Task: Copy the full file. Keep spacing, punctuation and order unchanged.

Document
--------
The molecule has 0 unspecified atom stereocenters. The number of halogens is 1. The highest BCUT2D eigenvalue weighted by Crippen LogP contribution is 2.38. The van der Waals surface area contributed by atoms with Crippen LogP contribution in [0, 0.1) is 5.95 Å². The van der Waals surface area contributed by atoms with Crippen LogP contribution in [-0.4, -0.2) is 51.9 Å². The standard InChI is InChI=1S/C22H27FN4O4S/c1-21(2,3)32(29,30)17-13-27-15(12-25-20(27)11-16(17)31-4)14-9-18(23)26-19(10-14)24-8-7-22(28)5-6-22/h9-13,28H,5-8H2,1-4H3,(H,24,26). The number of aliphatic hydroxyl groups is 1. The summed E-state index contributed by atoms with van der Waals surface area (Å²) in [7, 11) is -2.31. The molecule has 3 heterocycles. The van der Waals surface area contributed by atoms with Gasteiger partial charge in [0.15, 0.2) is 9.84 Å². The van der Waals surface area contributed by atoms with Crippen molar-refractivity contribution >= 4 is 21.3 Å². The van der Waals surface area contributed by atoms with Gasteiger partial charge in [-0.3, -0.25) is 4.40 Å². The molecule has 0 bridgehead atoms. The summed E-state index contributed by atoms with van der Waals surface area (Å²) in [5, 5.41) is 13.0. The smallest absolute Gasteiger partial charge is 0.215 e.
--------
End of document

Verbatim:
The molecule has 0 unspecified atom stereocenters. The number of halogens is 1. The highest BCUT2D eigenvalue weighted by Crippen LogP contribution is 2.38. The van der Waals surface area contributed by atoms with Crippen LogP contribution in [0, 0.1) is 5.95 Å². The van der Waals surface area contributed by atoms with Crippen LogP contribution in [-0.4, -0.2) is 51.9 Å². The standard InChI is InChI=1S/C22H27FN4O4S/c1-21(2,3)32(29,30)17-13-27-15(12-25-20(27)11-16(17)31-4)14-9-18(23)26-19(10-14)24-8-7-22(28)5-6-22/h9-13,28H,5-8H2,1-4H3,(H,24,26). The number of aliphatic hydroxyl groups is 1. The summed E-state index contributed by atoms with van der Waals surface area (Å²) in [7, 11) is -2.31. The molecule has 3 heterocycles. The van der Waals surface area contributed by atoms with Gasteiger partial charge in [0.15, 0.2) is 9.84 Å². The van der Waals surface area contributed by atoms with Crippen molar-refractivity contribution >= 4 is 21.3 Å². The van der Waals surface area contributed by atoms with Gasteiger partial charge in [-0.3, -0.25) is 4.40 Å². The molecule has 0 bridgehead atoms. The summed E-state index contributed by atoms with van der Waals surface area (Å²) in [5, 5.41) is 13.0. The smallest absolute Gasteiger partial charge is 0.215 e.